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True Faith

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True Faith

Hebrews 11:7-19

18th Sunday after Pentecost ~ October 8, 2006

True faith - another concept as we continue in our stewardship campaign. True faith is at the heart of good stewardship because it clings to the true source of everything we have. It puts everything in perspective when we know who is really in charge. It helps us give up our control and give it over to God.

In Stephen Ministry we have a compass that guides how a Stephen minister will be formed through training and experience. The four points and center are “Compassionate, Full of Faith, Skilled, Trustworthy and the center is Christ-centered” As you can see one of the points is “Full of Faith.” What does this mean to a Stephen Minister? It means that God is ultimately in control of the caring relationship and that we need to Him for our source of strength. We have a saying in Stephen Ministry, “We are the care givers and God is the cure giver.” Only God can truly effect change and healing in another person’s life.

That same concept can carry over into our thinking about Stewardship. Only God is really in charge of our time, talent, and resources. All that we are and all that we have is from God. Knowing this we transfer our ownership to God and we become only managers of His resources. To do this we have to have faith that God truly knows best. We have to trust that God has our best interests at heart and wants the very best for us. We have to have a vision that God is in control of our future and sacrifice our very selves trusting that God will work all for His good and gracious will.

And that is where Hebrews 11 can inform us about being full of faith. This is a great chapter in Hebrews that shows the faith people of the Old Testament. It list many individuals who put their trust in God. I would like to look at two of them, Noah and Abraham.

Noah, the man who was called by God to build an ark, take animals on board and his family, and weather the great flood God was going to unleash. This is a man who trusted God, even when he didn’t know what the future would hold. Noah was called by God to build an ark in the middle of dry land. Noah may have never even seen a ship in his life and yet is called on by God to build an enormous ark. Noah had to trust that his faithful use of resources would be blessed by God. You could say that Noah was visionary in that he trusted the future to God.

And this was no simple task completed in short order. Noah spent 100 years of his life on the ark. Talk about a career change! All because Noah trust that God knew best and he followed His plan. Being a good steward means we need to let go of our controlling the “future” and letting God be in charge. When we think we know best, and think that we can control a situation for the future, then we often hord our resources instead of sharing them. God has called us to trust Him and let go of what we have to be used for His kingdom building.

The second character we encounter is Abraham. We know Abraham as the father of many nations in whom God established His covenant. Abraham was promised an heir, even in his old age. And not only that, God will call on Abraham to sacrifice this heir, his only Son.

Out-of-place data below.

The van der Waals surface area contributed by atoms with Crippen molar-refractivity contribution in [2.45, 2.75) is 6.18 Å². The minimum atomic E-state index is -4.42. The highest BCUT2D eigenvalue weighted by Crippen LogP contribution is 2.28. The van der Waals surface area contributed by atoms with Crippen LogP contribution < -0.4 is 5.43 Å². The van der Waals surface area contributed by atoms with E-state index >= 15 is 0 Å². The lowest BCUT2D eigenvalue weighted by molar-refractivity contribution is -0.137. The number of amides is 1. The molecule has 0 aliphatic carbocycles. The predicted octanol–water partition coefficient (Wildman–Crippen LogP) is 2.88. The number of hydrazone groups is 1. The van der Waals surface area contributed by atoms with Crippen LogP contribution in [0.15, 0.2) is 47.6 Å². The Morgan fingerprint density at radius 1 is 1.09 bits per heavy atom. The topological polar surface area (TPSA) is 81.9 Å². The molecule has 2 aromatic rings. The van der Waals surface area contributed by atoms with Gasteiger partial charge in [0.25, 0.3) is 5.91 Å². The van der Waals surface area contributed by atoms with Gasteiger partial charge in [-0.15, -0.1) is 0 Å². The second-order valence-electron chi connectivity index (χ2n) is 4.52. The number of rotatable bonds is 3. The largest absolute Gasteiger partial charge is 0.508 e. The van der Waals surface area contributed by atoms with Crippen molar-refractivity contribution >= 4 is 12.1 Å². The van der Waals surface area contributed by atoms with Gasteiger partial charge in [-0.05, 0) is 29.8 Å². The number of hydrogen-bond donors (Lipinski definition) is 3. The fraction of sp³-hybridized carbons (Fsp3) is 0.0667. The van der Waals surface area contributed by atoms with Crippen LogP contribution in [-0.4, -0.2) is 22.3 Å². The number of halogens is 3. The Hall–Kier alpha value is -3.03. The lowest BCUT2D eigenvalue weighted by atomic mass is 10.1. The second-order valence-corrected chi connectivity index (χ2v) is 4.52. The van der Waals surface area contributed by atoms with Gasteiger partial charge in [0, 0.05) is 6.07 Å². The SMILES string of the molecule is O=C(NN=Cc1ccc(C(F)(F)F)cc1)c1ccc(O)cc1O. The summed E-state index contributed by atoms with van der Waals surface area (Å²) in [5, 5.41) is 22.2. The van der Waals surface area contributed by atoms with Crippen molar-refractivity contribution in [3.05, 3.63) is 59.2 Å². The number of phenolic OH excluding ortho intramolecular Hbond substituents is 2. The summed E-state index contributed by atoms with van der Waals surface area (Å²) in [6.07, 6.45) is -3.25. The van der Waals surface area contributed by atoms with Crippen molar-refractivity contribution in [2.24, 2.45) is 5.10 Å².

First we see a visionary view of God’s providence in Abraham like Noah. Abraham trusted God to fulfill His promises in the future. The problem with Abraham, and with us, is that we often get impatient with God. Thinking it was taking too long to have an heir born to Sarah, Abraham’s wife lets her servant have a child with Abraham. Abraham loose faith in God and looks to himself to manage God’s resources. But what is neat in this story is not only do we see Abraham as a true sinful person, but we also see God’s faithfulness in spite of our lack of faith. What we see is that even faith is a gift from God and we need to trust in Him to fulfill His promises. And we need to pray for patience for God’s timing is not ours, but His is best.

Once the heir, Isaac, is born to Abraham then he is called on to give the ultimate sacrifice – give his son as a burnt offering to the Lord. That is huge, I am not sure I could have followed through with this command of God. Now the story really isn’t about the almost killing of Isaac, it is about trusting God. True sacrifice means we give all to God, even our most treasure things in life. All is a gift from God to be used for His purposes. What God gives God can take away as well. Abraham, in a sacrificial way, was trusting that God would fulfill what He had promised – namely that Abraham would have an heir. Abraham didn’t know the outcome but trusted God, even with His soon.

God calls us to faithful service to Him, which means trusting Him, really trusting that God will use all that we have to further His kingdom. Faith helps us remove any doubt. For where there is doubt then we hold back. And what we hold back is nothing more than what is God’s already.

True faith calls us to obedience, trusting in God in all that we do. Using all that we have to further God’s kingdom involves faith that God will actually do what he promised. Being full of faith means we need to turn over final power and authority over to God. He holds the future in His hands and promises to bless us. He calls us in faith to give of our time, our talents and our treasures sacrificially for His purposes, which are ultimately good. It requires trust on our part – faith that God is God and we are His people.

As the hymn line goes, “Trust and obey, for there is no other way to be happy in Jesus, but to trust and obey. Full of faith stewardship – let God be God and give it all over to Him.


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